(In which... POOF!)

Posted by Job O Brother, August 17, 2009 12:41pm | Post a Comment

I realize that I, all too often, leave you feeling jealous and unfulfilled after reading my blogs. You learn about my glamorous, jet-set, Hollywood lifestyle and come away asking yourself:

“Why can’t my life be more like Job’s?”

“How come the Gyllenhaals always attend his Scrabble night, but never mine?”

“What’s that claw-like black thing headed towards my face?”


Phew! Well, now that I’ve saved your life from an eternal damnation of sorts, maybe now you’ll be a little forgiving that I once again have a story of rad proportions to share with you.

One of my fellow Amoebites* – we’ll call him Erik Estrada from the TV show Chips in order to protect his identity – is currently a pupil at the world-famous Magic Castle, located in the heart of Hollywood.


For those of you who’ve never heard of the Magic Castle, here’s a brief history lesson. (If you already know this material, feel free to skip ahead to the part where Courtney Love threatens to slit my throat open with a ventriloquist dummy.)

The Magic Castle opened as a private club for magicians in January of 1963, after an extensive renovation of what was once a glorious mansion at the turn of the century, but had since then become a dilapidated apartment complex. Today it hosts a nightly variety of magic acts for guests to enjoy in-between drinks at one of its plush bars or restaurant.

It is not open to the public – one must either be a member or a guest of one. Formal attire is required and you cannot bring in burning tires (or, for those in the United Kingdom, burning tyres).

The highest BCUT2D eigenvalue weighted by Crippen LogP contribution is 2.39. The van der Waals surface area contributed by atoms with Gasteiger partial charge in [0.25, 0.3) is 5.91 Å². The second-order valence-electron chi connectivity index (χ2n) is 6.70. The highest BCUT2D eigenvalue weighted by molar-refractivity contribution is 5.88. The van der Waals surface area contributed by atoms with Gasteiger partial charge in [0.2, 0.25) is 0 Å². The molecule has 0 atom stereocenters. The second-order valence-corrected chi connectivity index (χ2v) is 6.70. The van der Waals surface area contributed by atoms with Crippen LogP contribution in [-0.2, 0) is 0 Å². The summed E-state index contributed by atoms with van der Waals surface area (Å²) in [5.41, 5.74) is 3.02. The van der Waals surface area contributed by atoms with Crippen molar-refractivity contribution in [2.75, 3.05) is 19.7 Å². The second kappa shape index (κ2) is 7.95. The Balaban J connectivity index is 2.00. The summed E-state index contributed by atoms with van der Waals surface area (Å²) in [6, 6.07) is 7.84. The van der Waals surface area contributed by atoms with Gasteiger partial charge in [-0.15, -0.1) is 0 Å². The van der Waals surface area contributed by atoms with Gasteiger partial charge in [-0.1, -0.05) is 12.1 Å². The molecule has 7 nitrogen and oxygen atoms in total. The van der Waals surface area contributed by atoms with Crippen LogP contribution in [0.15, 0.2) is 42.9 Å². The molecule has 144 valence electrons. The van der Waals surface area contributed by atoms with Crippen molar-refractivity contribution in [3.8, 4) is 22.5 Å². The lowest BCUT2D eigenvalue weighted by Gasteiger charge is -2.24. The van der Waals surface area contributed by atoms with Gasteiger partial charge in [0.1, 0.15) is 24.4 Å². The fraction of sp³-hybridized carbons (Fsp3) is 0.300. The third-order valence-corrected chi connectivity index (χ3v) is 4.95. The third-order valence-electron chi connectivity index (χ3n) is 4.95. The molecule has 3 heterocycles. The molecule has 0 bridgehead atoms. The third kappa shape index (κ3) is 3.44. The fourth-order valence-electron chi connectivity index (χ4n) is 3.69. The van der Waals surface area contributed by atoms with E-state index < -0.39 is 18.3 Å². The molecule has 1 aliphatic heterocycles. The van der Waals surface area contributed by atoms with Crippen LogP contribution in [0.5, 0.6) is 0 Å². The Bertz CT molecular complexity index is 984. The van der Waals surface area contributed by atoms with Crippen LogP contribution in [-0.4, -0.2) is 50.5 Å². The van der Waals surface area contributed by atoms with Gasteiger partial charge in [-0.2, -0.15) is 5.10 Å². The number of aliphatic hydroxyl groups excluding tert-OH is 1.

Thanks to Erik Estrada from the TV show Chips, I gained entrance into the illustrious Magic Castle, along with the boyfriend, and another co-worker and friend, Smithy.

We arrived in our fancy dress and waited to be met by Erik Estrada from the TV show Chips. Smithy and I eagerly discussed what cocktails we would first order. She settled on a sidecar (see above) while I opted for my new love, Campari with a splash of soda. The boyfriend stuck to his standard, slightly dirty Grey Goose martini.

Great. Now I’m thirsty. Is 11:30 AM too early for a mint julep?

LOL! Alcoholism is funny. Anyway…

Upon first entering the Magic Castle, you are faced with a lobby of walls filled with books, but no doors. Perched atop a [noun TK] is a stuffed owl, for whom you must recite the correct “magic words.” I won’t tell you what they are and spoil it for you, but I will say I got it right the first time! (Hint: it’s not “Houdini deserved it.”)

Next, you are led into the first lounge. In the course of our evening, there were often magicians sitting at tables, casually performing card tricks for on-lookers. This casualness made for a chummy atmosphere, and I loved the magicians’ passion for their craft. We got our drinks. The booze made for a chummy atmosphere, and I loved the bartender’s passion for their craft.

In one lounge sits a piano, next to a huge framed painting of a Victorian girl-child. This painting is said to be Irma, the ghost which haunts and plays the piano. For a tip, Irma will take requests. The delightful but awkward ritual goes like this:

Step up to the piano, insert a bill into the golden birdcage, and say something like, “Hi, Irma. Would you play ‘Every Time We Say Goodbye’ for me, please?”

And the piano starts playing your request!

That is, unless you’re me. I did, in fact, request the above mentioned jazz standard by Cole Porter. For the boyfriend and I, it’s “our song." Hardly an obscure number, it’s been played and sung by hundreds of musicians and singers, so we were shocked and – yes, I’ll say it – miffed, when Irma didn’t play “Every Time We Say Goodbye” and instead began performing “Every Time You Go Away,” the one-hit wonder, circa 1985.

Now, I love Paul Young as much as the next guy – which is to say, I hate Paul Young with a passion beyond my years. Smithy and I desperately explained to Irma in heightened tones that she was playing the wrong song and to please, please stop!